Tom is one of the Product Managers at CCL responsible for CPUs, Graphics Cards and Storage amongst other ranges. With his finger on the pulse of the technology retail channel he is ideally placed to provide an insight into the inner goings on of the big names behind the products we all enjoy.

Decent product launches are a rare and wonderful experience for everyone working in the IT channel. There is nothing that compares to the buzz and excitement around the next killer product that everyone wants to get their hands on. The excitement of the first cards arriving in store, the first cards arriving with customers and reading all the reviews around the internet singing the praises of the latest and greatest.

The issue is this; these days hardly anyone remembers how to do a proper product launch. They type where the product is desirable, not over-priced and actually available. Anyone who has been following the enthusiast grade hardware for any length of time will already have a hatred for the “soft launch” where a manufacturer launches a product by sending a couple of cards to a review site to generate some hype, but then doesn’t give any to the stores to sell for several weeks or months. This is in my opinion self-defeating, nobody wants to buy the older product as they know it has been replaced by a newer model, yet they can’t actually purchase the new product. By the time the product is available in limited quantities the small amount of demand generate has inflated the price of the product (supply and demand) so much it doesn’t really represent very good value for money.

In the good old days (!) most products were launched with good stock available at the same time the reviews were released, this creates instant demand for the stock available and nobody knows for sure how it will sell so prices do not get hugely inflated in the weeks and months before stock. The immensely popular Nvidia GeForce GTX 680 is a prime example of how to do a product launch.

Nvidia kept their lips as tightly sealed as possible, keeping as much detail close to their chest until the last minute. Stock was available on launch day in good volume with a plan to deliver stock over the coming weeks in decent volumes should the card prove to be popular. They priced the card aggressively to line up below the card it beats on their competitor’s line-up which instantly makes it attractive for anyone punching their rig in the higher echelons of the performance you can achieve today. After the reviews went live it was clear that the GTX 680 was one of the best cards Nvidia have released in recent years and their supply chain swung into action with efforts from Nvidia’s partners such as Gainward, PNY, Point of View, Palit etc. working to bring stock into retailers like CCL in the coming days and weeks after launch. At this point in time the delivery of cards has been managed so well that there is a delivery every day of a good number of GTX 680’s into CCL; just enough to cover the huge demand for this card. Hats off to Nvidia and their partners they really know how to launch a product, because the supply is just keeping up with demand we are not experiencing the jumps in pricing that can happen when the demand outstrips the supply. This is only good for the consumer at the end of the day so has to be hugely applauded.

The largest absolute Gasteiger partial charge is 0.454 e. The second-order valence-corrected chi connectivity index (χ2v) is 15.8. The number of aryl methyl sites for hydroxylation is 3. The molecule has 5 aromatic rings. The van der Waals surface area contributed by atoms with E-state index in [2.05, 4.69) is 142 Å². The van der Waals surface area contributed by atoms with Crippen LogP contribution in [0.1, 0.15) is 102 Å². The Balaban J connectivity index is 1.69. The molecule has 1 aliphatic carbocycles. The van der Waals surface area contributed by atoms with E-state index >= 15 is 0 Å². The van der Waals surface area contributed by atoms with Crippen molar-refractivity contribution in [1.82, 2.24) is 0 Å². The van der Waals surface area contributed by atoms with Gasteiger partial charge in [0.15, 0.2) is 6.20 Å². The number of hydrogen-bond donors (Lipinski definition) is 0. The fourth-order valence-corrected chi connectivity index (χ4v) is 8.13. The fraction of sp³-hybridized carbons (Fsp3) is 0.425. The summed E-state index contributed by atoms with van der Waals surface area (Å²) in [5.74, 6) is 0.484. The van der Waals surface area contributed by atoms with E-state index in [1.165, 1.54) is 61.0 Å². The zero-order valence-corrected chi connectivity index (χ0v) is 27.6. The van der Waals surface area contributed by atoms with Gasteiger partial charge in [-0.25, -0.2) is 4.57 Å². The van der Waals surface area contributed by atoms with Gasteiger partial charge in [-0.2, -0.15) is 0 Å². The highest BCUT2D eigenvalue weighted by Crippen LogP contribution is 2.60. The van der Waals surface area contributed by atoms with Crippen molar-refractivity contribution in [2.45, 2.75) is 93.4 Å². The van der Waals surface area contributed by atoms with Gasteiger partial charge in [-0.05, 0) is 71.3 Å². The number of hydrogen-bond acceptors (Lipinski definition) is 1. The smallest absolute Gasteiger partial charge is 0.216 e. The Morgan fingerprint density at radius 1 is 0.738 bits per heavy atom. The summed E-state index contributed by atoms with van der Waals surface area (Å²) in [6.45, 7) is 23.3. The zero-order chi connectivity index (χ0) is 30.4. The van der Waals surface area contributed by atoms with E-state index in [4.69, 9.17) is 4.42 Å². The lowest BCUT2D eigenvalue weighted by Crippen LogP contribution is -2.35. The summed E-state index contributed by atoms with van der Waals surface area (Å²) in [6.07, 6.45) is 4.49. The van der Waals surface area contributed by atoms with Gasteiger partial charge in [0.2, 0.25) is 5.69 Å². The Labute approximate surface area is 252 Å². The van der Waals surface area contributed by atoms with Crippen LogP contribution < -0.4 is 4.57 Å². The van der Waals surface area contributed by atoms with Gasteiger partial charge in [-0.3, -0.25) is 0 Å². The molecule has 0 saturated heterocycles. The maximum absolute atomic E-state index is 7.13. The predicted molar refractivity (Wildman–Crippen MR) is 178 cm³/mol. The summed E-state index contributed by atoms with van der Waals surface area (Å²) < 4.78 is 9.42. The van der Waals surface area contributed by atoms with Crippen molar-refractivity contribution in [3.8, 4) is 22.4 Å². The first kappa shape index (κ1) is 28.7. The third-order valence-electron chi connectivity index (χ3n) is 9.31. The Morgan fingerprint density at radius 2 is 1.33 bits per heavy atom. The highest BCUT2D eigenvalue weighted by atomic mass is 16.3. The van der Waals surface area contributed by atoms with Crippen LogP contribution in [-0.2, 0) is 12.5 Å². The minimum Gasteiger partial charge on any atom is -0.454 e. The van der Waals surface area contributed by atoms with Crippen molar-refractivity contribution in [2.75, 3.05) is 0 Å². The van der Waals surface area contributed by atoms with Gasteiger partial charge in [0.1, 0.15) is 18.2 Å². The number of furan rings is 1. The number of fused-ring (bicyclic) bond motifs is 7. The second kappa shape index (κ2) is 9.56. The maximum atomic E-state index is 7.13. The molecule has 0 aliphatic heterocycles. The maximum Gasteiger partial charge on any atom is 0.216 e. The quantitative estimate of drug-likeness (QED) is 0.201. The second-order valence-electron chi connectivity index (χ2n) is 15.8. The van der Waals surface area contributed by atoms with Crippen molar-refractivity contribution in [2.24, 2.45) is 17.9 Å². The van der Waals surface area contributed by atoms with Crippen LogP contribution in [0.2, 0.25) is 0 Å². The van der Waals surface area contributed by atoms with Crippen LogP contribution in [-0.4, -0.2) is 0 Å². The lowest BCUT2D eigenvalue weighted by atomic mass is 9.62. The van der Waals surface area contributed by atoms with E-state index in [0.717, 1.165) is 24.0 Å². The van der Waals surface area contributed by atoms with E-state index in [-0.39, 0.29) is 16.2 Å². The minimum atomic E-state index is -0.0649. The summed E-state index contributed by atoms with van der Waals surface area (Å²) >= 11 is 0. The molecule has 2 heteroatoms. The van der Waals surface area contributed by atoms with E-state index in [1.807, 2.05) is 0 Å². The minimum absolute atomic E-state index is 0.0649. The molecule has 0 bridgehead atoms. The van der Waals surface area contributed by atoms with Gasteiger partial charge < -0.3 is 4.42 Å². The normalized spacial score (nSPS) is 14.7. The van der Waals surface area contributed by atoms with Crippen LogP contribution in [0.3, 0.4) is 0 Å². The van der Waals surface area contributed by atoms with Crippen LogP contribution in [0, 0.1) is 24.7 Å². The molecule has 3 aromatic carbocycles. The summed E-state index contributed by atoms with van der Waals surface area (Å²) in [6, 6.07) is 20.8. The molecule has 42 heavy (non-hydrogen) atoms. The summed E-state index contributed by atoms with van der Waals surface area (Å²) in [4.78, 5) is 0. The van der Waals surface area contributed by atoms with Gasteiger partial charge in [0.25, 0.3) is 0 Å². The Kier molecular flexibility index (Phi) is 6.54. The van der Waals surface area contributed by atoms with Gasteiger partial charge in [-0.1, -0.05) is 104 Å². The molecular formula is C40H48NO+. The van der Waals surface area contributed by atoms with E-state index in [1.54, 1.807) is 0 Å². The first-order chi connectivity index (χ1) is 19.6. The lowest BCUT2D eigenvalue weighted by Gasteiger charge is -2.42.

AMD however have had a recent run of poor product launches, almost the exact example to provide on how not to launch products. Without exception in my recent memory all AMD VGA and CPU launches have been a huge disappointment for both CCL and our customers. Typically AMD will announce a product and send a couple of them out to review at the start of the month but not provide CCL with limited stock until a month after this. All this does is cause customers to call up after reading a brilliant review to be disappointed to know the product is not available to buy for a long period of time, they then usually buy the competing product at this point. Over the course of the month between reviews being released and the product being available invariably there will be a little bit of interest that outstrips supply of the cards on the first day so prices rise, making the product less competitive as the reviews initially suggested and proving a disservice to their customers. Due to the exceptionally long wait between the reviews and the products being available most review sites will have had their reviews removed from their front pages and the launch being long forgotten by the time the cards are actually available. This does no favours to the stores selling the cards or the customers who would have been ideal suited to the new item but had to buy an alternative instead.

Thankfully there are still companies who know how to launch products successfully, poor launches do nobody any good and just serve to keep prices high for weeks after launch. Nvidia need to be commended on bringing back the traditional product launch in 2012.

I would urge anyone to be sceptical of a product that has been launched on review sites but not available to buy and ask yourself this, when it’s available to actually buy would it be reviewed as highly against the competition? More often than not the answer will be no.

Just some food for thought.

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